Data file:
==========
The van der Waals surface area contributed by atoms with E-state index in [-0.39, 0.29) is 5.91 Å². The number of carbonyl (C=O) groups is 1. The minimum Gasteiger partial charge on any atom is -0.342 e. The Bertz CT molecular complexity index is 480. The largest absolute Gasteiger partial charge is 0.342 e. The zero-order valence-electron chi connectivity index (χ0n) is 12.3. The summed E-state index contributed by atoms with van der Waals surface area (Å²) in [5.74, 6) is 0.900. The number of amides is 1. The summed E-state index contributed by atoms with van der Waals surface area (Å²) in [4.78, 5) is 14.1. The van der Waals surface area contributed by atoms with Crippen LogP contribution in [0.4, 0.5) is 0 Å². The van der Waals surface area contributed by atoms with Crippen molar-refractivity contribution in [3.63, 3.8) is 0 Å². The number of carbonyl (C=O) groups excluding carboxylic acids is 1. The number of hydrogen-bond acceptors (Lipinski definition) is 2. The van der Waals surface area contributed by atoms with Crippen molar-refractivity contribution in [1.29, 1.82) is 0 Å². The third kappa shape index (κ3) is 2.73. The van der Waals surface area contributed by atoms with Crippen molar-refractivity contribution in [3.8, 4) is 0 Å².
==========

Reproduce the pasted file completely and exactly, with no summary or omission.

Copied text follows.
The van der Waals surface area contributed by atoms with E-state index in [-0.39, 0.29) is 5.91 Å². The number of carbonyl (C=O) groups is 1. The minimum Gasteiger partial charge on any atom is -0.342 e. The Bertz CT molecular complexity index is 480. The largest absolute Gasteiger partial charge is 0.342 e. The zero-order valence-electron chi connectivity index (χ0n) is 12.3. The summed E-state index contributed by atoms with van der Waals surface area (Å²) in [5.74, 6) is 0.900. The number of amides is 1. The summed E-state index contributed by atoms with van der Waals surface area (Å²) in [4.78, 5) is 14.1. The van der Waals surface area contributed by atoms with Crippen LogP contribution in [0.4, 0.5) is 0 Å². The van der Waals surface area contributed by atoms with Crippen molar-refractivity contribution in [3.63, 3.8) is 0 Å². The number of carbonyl (C=O) groups excluding carboxylic acids is 1. The number of hydrogen-bond acceptors (Lipinski definition) is 2. The van der Waals surface area contributed by atoms with Crippen molar-refractivity contribution in [1.29, 1.82) is 0 Å². The third kappa shape index (κ3) is 2.73. The van der Waals surface area contributed by atoms with Crippen molar-refractivity contribution in [3.8, 4) is 0 Å².